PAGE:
The Apostles of this dispensation did not, however, leave the work of the ministry to which they had been called, and go a fishing; but there were some in Israel who seemed to have buried their hope with the Prophet Joseph. And it has been said of some that they died with him; and though they continued to live years after, yet their faith and hope seemed to have died with him. Not so with President Brigham Young, and the Apostles that were with him. They were mostly abroad ministering in their calling, but two or three of them were at home. Among the latter number was Elder John Taylor, who is with us to-day, as you who are familiar with the early history of those times are aware. He and Elder Willard Richards were with the Prophet Joseph and Hyrum, in person, when they were assassinated, and John Taylor received four balls. The rest of the Twelve were abroad attending to their ministry, holding Conferences in various parts of the country, nor did they leave those labors and turn again to their former occupations as did Peter and his brethren. A profound sensation was produced among all the Latter-day Saints throughout the world, and among their enemies, many of whom loudly condemned the shocking manner in which their death was accomplished. Time will not permit, nor does it appear to me a suitable time to dwell upon it; but great was the impression produced throughout the land. Deep was the sorrow and mourning, and the query arose in the minds of many, what shall be the result of these things? Especially among that class whose hopes seemed to have been buried with him, whose faith seemed to have been centred in him; who did not look beyond him.
But the response of the Spirit to those whose faith centred in God was this: The Prophet Joseph has organized the quorums, has set in order the Priesthood, and conferred the keys and powers thereof upon his brethren, and said to the Twelve Apostles, "Upon your shoulders shall rest the burden of this kingdom, to bear it off in all the world. The Lord is going to let me rest," His words were before the people, and in the hearts of those who were living and walking in the light of the Holy Ghost, whose faith reached beyond the Prophet Joseph, and looked to the source from whence he received his power and influence.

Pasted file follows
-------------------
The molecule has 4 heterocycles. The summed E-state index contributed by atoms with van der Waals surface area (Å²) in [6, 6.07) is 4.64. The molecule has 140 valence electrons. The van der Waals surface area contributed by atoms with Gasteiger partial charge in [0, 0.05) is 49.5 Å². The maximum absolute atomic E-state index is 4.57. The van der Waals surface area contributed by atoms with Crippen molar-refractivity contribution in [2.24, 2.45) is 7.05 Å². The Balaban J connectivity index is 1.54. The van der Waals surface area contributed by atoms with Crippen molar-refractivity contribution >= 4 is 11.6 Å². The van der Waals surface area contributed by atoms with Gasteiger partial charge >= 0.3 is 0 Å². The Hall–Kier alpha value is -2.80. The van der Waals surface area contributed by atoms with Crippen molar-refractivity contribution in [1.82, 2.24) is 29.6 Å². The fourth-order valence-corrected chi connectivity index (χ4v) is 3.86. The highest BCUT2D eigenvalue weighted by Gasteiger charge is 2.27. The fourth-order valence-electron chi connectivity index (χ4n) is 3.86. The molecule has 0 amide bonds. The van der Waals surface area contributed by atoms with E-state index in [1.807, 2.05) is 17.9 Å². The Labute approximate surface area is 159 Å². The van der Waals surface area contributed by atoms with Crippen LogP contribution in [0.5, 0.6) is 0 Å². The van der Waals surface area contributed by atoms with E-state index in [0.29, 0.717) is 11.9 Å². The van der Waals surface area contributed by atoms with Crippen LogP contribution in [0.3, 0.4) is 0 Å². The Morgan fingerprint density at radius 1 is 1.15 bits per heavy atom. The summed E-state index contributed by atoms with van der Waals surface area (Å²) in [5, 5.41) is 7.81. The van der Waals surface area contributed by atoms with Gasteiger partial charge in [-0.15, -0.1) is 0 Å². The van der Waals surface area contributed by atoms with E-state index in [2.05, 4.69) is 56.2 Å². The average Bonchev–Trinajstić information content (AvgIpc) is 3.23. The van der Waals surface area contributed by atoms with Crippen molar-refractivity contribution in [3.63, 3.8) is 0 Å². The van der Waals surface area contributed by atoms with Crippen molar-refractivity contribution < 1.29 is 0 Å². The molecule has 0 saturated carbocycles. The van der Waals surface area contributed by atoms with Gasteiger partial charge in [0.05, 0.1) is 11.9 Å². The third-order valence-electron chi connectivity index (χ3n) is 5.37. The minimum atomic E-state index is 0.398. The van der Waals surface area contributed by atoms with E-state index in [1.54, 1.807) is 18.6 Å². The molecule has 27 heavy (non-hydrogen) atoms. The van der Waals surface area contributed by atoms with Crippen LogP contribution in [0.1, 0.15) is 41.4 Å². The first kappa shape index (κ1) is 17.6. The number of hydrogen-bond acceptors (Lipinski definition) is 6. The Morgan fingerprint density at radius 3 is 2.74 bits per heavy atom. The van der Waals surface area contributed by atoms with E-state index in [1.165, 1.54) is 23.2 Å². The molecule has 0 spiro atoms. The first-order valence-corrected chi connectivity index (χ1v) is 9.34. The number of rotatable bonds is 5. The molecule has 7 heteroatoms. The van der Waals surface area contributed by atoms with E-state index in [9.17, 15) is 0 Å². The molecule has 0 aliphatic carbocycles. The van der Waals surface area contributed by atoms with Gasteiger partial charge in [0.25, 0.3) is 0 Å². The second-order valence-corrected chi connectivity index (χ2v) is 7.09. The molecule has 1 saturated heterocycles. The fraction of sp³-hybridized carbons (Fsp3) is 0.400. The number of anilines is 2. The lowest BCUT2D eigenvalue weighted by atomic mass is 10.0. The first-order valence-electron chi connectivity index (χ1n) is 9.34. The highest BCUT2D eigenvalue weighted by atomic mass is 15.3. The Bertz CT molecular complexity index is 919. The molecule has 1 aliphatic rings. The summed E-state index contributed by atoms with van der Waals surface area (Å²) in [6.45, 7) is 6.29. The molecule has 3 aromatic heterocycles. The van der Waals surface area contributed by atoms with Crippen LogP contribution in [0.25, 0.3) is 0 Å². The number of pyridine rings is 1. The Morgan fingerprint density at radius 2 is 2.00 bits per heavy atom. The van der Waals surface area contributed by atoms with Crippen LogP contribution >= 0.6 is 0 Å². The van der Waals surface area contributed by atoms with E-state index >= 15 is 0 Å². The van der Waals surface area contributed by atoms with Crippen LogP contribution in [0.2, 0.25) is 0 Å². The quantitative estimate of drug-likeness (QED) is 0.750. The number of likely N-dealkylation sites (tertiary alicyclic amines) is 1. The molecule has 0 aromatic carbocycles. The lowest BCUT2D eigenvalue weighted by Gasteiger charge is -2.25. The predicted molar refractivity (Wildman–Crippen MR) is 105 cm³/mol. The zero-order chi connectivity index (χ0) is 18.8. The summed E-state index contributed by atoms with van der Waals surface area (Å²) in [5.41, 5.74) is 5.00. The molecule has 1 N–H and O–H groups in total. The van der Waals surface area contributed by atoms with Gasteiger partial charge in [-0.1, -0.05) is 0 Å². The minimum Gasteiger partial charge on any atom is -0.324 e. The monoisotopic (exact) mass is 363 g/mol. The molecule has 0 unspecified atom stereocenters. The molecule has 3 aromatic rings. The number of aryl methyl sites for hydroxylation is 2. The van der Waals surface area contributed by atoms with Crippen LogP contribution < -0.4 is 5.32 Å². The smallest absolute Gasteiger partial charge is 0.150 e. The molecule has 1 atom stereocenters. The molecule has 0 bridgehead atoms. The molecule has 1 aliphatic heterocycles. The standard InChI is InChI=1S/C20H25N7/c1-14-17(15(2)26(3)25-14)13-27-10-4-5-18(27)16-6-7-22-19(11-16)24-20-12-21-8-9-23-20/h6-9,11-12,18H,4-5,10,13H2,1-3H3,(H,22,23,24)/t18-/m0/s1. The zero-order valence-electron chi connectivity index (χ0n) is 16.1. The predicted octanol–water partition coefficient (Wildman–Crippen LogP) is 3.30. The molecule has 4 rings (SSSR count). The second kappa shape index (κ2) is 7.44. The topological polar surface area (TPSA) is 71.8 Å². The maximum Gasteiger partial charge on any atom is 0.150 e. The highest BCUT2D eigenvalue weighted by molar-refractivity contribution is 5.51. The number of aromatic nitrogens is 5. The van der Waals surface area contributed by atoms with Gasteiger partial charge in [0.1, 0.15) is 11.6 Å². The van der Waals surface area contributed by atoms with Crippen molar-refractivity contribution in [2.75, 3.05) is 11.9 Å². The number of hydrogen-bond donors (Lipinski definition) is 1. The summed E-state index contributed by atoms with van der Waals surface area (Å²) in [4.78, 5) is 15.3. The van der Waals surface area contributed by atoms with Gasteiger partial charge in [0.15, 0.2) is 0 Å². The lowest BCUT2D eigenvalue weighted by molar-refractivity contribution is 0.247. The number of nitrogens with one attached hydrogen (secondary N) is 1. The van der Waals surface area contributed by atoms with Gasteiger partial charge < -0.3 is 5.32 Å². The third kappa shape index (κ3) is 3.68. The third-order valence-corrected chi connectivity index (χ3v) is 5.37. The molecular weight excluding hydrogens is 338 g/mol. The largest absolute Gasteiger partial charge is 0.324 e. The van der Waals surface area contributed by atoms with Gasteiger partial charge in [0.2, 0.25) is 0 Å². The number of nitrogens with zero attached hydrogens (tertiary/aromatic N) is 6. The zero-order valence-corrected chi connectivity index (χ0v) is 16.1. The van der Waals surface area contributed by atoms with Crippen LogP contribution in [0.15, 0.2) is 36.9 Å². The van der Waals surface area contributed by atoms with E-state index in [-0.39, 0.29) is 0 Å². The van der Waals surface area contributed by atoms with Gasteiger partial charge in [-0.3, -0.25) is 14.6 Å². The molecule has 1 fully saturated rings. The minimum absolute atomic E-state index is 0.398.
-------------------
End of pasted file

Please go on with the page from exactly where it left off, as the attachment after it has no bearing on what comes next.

We have often heard our late President, Brigham Young, who was President of the Twelve Apostles by seniority, and who had been placed there by the voice of his brethren, to preside over his quorum, which had also been confirmed by the Lord, say that he was attending a
Conference in Petersboro, New Hampshire, when he heard of the Prophet's death. The query arose in his mind: Where now rests those keys of the holy Priesthood which the Prophet Joseph received and revealed unto us? Where now on this side of the vail are those keys deposited? The answer came to him by the Holy Spirit resting upon him with a power and influence and peaceful assurance which caused him to bring his hand to his thigh with the utterance, "They are here. They are here!" The voice of his brethren responded, and the echo reverberated not only among the Apostles, but, among the Seventies, the High Priests, the Elders, Bishops, Teachers, Deacons, and all the people. They are here, with brother Brigham, with his brethren the Apostles, who have been called and charged by the Prophet Joseph with the duties and responsibilities of bearing off this kingdom and building it up, and setting in order and regulating the affairs thereof in all the world. This revelation of the Spirit to our beloved President, Brigham Young, on that occasion, and which also rested upon his brethren, and was diffused among all the people and responded to with such universal voice, sentiment and feelings, was not a fresh call, a new revelation, but it was bringing to their minds one previously given, refreshing their minds and understanding in the word of the Lord that had been spoken unto them through the Prophet Joseph himself, making more fully and clearly than ever, those words that had been previously spoken to them, the charge that he gave to them to bear off the work which now rested upon their shoulders. From that day until the present time has this revelation been clear and prominent before the people, and in their hearts, and in the mouth of President Brigham Young. How often has he said, "Joseph is still my leader; he is still my President; he still bears the keys before me. I am still following after him to carry out his counsel, to accomplish the work of which he laid the foundation, under God. I am still as he appointed, an Apostle to bear off this kingdom, to bear witness of the work which God by him did accomplish, and to carry it forward by the power of God and the help of my brethren and fellow laborers, and I am still an Apostle and President of the Twelve Apostles."